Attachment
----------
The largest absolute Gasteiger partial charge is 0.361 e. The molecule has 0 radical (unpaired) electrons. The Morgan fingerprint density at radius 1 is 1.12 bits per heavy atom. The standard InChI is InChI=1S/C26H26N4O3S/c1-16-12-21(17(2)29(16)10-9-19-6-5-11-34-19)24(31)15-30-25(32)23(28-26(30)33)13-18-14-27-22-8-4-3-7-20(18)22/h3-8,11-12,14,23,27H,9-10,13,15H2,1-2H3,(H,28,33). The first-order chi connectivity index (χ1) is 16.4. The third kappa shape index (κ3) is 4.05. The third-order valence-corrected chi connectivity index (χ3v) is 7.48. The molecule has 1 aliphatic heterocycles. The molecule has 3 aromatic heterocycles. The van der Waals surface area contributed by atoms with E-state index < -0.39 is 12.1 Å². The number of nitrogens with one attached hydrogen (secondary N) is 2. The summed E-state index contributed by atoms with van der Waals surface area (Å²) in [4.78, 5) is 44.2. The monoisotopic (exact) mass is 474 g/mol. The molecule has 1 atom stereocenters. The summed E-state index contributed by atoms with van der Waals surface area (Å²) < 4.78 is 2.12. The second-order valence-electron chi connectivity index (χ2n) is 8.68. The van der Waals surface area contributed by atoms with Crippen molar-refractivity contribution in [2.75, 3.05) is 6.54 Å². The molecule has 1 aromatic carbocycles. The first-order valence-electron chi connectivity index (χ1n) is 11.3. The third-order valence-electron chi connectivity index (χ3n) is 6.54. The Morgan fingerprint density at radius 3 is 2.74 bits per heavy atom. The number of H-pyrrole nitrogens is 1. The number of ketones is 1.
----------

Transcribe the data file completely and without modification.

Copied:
The largest absolute Gasteiger partial charge is 0.361 e. The molecule has 0 radical (unpaired) electrons. The Morgan fingerprint density at radius 1 is 1.12 bits per heavy atom. The standard InChI is InChI=1S/C26H26N4O3S/c1-16-12-21(17(2)29(16)10-9-19-6-5-11-34-19)24(31)15-30-25(32)23(28-26(30)33)13-18-14-27-22-8-4-3-7-20(18)22/h3-8,11-12,14,23,27H,9-10,13,15H2,1-2H3,(H,28,33). The first-order chi connectivity index (χ1) is 16.4. The third kappa shape index (κ3) is 4.05. The third-order valence-corrected chi connectivity index (χ3v) is 7.48. The molecule has 1 aliphatic heterocycles. The molecule has 3 aromatic heterocycles. The van der Waals surface area contributed by atoms with E-state index < -0.39 is 12.1 Å². The number of nitrogens with one attached hydrogen (secondary N) is 2. The summed E-state index contributed by atoms with van der Waals surface area (Å²) in [4.78, 5) is 44.2. The monoisotopic (exact) mass is 474 g/mol. The molecule has 1 atom stereocenters. The summed E-state index contributed by atoms with van der Waals surface area (Å²) < 4.78 is 2.12. The second-order valence-electron chi connectivity index (χ2n) is 8.68. The van der Waals surface area contributed by atoms with Crippen molar-refractivity contribution in [2.75, 3.05) is 6.54 Å². The molecule has 1 aromatic carbocycles. The first-order valence-electron chi connectivity index (χ1n) is 11.3. The third-order valence-electron chi connectivity index (χ3n) is 6.54. The Morgan fingerprint density at radius 3 is 2.74 bits per heavy atom. The number of H-pyrrole nitrogens is 1. The number of ketones is 1.